This year is going to be one of the biggest in the history of gaming with the imminent release of the ninth generation home consoles. There are tons of new highly anticipated titles coming this year and my wallet has never felt quite as empty. But, unlike with previous console generations where everything was black and white, there are some extra wrinkles, some caveats to how this generation works and what that means for the future of the medium.
Whether we like it or not, the internet is far more convenient for companies pockets than it is for consumers. They can simply upload a digital copy of their games to their online shops and the player can download it straight to their console. Alternatively, they can upload a digital copy to a series of servers and players can stream the game to a myriad of devices without having to go to a store to purchase it or download it to their systems limited memory. It also means that the publishers don’t have to spend the money to make discs, similarly to how they stopped making large instruction manuals to save money(And because most people never read them anyway. An in-game tutorial or trial by fire will suffice.).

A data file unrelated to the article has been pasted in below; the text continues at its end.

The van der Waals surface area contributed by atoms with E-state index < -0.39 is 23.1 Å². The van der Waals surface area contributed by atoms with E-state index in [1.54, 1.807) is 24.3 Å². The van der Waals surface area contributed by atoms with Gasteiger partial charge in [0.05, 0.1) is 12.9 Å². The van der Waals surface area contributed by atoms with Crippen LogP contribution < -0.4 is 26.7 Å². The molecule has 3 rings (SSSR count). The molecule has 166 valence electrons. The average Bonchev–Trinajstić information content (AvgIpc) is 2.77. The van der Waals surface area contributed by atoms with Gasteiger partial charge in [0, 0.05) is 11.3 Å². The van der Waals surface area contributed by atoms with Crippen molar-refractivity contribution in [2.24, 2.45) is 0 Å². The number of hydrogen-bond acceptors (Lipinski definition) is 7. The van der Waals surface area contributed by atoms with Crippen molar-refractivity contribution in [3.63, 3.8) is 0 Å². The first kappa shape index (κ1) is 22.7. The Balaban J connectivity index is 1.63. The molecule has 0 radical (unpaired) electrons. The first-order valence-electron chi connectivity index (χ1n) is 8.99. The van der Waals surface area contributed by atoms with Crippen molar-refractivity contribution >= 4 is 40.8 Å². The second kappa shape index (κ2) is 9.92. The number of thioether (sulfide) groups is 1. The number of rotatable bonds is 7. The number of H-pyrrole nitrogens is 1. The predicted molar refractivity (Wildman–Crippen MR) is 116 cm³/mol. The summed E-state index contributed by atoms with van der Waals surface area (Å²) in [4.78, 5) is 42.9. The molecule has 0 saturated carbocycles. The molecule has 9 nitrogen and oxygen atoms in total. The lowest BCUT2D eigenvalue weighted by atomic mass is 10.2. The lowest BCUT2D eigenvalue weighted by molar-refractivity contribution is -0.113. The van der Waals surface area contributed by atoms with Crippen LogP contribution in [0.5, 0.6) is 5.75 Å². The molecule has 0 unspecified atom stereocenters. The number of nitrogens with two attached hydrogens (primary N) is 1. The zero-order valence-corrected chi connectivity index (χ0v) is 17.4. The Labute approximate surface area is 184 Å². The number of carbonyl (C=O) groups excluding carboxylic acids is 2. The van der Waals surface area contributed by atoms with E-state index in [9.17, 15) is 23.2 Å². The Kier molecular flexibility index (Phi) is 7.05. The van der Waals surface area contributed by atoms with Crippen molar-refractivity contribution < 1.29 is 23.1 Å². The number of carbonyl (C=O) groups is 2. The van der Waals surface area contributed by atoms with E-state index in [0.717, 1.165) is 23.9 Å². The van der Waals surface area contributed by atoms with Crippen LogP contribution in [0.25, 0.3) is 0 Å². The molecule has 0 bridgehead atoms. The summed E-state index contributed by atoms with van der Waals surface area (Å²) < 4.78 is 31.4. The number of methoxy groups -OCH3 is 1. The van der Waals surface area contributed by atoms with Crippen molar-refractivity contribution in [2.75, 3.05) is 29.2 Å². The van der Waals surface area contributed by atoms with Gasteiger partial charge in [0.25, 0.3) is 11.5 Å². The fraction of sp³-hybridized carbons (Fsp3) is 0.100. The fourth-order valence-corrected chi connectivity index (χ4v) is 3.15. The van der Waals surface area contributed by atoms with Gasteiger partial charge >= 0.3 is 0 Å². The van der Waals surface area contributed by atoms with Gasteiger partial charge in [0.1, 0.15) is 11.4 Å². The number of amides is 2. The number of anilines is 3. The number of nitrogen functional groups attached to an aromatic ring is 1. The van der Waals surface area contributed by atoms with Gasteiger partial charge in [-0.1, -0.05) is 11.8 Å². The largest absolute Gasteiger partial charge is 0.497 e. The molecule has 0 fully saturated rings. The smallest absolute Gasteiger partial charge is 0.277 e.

Sony kickstarted this with their PlayStation Now service in January 2014. You signed up for the service and it would stream a decent catalog of games to your console, but with compressed data which resulted in quality loss in some area’s, and that’s to say nothing of input lag. The service was not cheap at launch either. These have slowly been ironed out over the years and PlayStation Now has also been made available to PC users. With it’s collection of PlayStation 2, PlayStation 3, and PlayStation 4 titles, these days it’s a decent deal even if the service is still far from perfect. That being said, more recent services aren’t perfect either.